GRAND RAPIDS, Mich. (AP) — The parents of a man convicted of killing and dismembering a woman in western Michigan have each been sentenced to jail for helping their son dispose of the body parts. Kent County Circuit Court Judge Paul Denenfeld sentenced 65-year-old Barbara Chance to 45 days Thursday for perjury and for being an accessory after the fact. Denenfield sentenced 78-year-old James Chance to a month in jail for being an accessory after the fact. Their son, Jared Chance, is serving a 100-year prison sentence for killing and dismembering 31-year-old Ashley Young in 2018. James Chance is a former Rock Island, Illinois, police officer.


Michigan Senate: Train police on bias, de-escalation

LANSING, Mich. (AP) — The Michigan Senate has unanimously approved a bill that would require police to be trained on implicit bias and de-escalation techniques to minimize the use of force. Thursday’s vote came more than a week after the death of George Floyd in Minneapolis, which has sparked nationwide protests. The legislation would also mandate, starting in 2022, that officers complete annual continuing education. Michigan is among six states without such a requirement, according to a 2017 report. The measure was sent to the House for further consideration. Gov. Gretchen Whitmer joined a demonstration in Highland Park Thursday.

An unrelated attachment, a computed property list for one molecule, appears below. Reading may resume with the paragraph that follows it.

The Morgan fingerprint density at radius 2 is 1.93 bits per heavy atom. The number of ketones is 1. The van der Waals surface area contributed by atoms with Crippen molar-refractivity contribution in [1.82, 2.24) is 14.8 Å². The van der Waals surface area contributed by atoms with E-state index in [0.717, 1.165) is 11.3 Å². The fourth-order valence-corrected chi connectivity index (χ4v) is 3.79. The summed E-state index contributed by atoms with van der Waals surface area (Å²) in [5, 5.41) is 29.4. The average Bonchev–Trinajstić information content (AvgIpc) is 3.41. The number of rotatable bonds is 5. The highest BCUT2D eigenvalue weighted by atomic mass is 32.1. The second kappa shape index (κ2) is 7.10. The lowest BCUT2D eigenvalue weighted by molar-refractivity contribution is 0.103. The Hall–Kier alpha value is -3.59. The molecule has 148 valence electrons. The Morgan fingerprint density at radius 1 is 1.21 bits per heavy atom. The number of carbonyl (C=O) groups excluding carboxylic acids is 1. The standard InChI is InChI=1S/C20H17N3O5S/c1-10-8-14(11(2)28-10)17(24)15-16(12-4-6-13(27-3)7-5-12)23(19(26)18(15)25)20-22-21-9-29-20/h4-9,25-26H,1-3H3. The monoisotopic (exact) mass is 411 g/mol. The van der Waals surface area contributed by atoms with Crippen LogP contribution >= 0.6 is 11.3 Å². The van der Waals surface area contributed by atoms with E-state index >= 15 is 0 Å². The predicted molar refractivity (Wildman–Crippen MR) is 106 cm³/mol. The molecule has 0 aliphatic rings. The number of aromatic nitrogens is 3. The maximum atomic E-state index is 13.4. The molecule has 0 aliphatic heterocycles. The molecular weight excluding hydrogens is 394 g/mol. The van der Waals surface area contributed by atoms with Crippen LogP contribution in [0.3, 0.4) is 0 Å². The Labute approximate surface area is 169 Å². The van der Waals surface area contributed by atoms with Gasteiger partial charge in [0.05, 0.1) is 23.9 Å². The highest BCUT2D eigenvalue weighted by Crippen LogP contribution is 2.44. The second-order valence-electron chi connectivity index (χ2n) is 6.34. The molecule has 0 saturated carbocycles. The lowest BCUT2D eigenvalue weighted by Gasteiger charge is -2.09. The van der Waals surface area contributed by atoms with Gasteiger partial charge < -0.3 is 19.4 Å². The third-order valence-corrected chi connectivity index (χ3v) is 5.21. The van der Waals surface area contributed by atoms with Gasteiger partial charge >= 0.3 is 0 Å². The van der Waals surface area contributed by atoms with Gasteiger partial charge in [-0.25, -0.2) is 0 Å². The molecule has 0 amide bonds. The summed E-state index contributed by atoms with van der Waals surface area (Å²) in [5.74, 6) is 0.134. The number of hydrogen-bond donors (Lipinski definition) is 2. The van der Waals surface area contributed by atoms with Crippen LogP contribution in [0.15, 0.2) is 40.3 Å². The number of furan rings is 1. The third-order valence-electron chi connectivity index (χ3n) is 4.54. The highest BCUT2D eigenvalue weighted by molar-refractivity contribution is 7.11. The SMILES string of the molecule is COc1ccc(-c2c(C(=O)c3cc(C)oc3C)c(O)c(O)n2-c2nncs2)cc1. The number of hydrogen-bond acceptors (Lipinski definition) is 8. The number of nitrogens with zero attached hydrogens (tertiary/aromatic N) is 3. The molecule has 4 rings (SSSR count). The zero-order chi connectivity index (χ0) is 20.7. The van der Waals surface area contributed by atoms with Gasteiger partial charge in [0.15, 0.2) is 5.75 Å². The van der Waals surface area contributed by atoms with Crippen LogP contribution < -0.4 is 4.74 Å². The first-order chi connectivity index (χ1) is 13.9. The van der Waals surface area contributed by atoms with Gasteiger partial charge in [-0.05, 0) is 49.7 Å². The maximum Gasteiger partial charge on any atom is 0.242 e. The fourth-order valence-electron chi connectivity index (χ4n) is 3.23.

Epidemic of wipes and masks plagues sewers, storm drains

PHILADELPHIA (AP) — Clogs in sewers and storm water drains are increasing during the pandemic as home-bound Americans are seeking alternatives to bathroom tissue because of occasional shortages, while stepping up efforts to sanitize their dwellings and themselves. Officials in U.S. cities and rural communities — and even the U.S. Environmental Protection Agency — have issued pleas to be careful about what gets flushed down the toilet, as wastewater plant operators report a surge of stopped-up pipes and damage to pumps and other equipment. The outbreak is further strapping local budgets while sharpening debate over whether body wipes are suitable for toilet disposal.


Pandemic and racial unrest test black clergy on dual fronts